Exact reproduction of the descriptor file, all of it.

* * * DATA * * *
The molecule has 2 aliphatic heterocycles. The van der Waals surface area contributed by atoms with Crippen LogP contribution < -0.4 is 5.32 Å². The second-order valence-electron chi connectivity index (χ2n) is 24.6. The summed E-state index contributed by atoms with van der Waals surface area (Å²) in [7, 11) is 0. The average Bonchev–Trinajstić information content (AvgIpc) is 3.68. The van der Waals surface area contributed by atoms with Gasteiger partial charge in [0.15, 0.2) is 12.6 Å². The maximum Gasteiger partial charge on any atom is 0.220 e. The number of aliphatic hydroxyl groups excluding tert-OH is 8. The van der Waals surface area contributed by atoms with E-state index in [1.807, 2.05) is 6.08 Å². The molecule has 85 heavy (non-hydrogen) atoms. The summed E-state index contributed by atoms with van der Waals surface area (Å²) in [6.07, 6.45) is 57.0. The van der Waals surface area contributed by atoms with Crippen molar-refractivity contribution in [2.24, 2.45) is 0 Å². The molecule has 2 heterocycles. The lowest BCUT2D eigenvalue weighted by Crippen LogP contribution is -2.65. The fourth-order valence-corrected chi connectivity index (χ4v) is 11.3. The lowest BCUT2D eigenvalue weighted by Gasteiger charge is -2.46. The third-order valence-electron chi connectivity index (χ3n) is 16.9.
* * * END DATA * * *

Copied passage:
The molecule has 2 aliphatic heterocycles. The van der Waals surface area contributed by atoms with Crippen LogP contribution < -0.4 is 5.32 Å². The second-order valence-electron chi connectivity index (χ2n) is 24.6. The summed E-state index contributed by atoms with van der Waals surface area (Å²) in [7, 11) is 0. The average Bonchev–Trinajstić information content (AvgIpc) is 3.68. The van der Waals surface area contributed by atoms with Gasteiger partial charge in [0.15, 0.2) is 12.6 Å². The maximum Gasteiger partial charge on any atom is 0.220 e. The number of aliphatic hydroxyl groups excluding tert-OH is 8. The van der Waals surface area contributed by atoms with E-state index in [1.807, 2.05) is 6.08 Å². The molecule has 85 heavy (non-hydrogen) atoms. The summed E-state index contributed by atoms with van der Waals surface area (Å²) in [6.07, 6.45) is 57.0. The van der Waals surface area contributed by atoms with Crippen molar-refractivity contribution in [2.24, 2.45) is 0 Å². The molecule has 2 heterocycles. The lowest BCUT2D eigenvalue weighted by Crippen LogP contribution is -2.65. The fourth-order valence-corrected chi connectivity index (χ4v) is 11.3. The lowest BCUT2D eigenvalue weighted by Gasteiger charge is -2.46. The third-order valence-electron chi connectivity index (χ3n) is 16.9.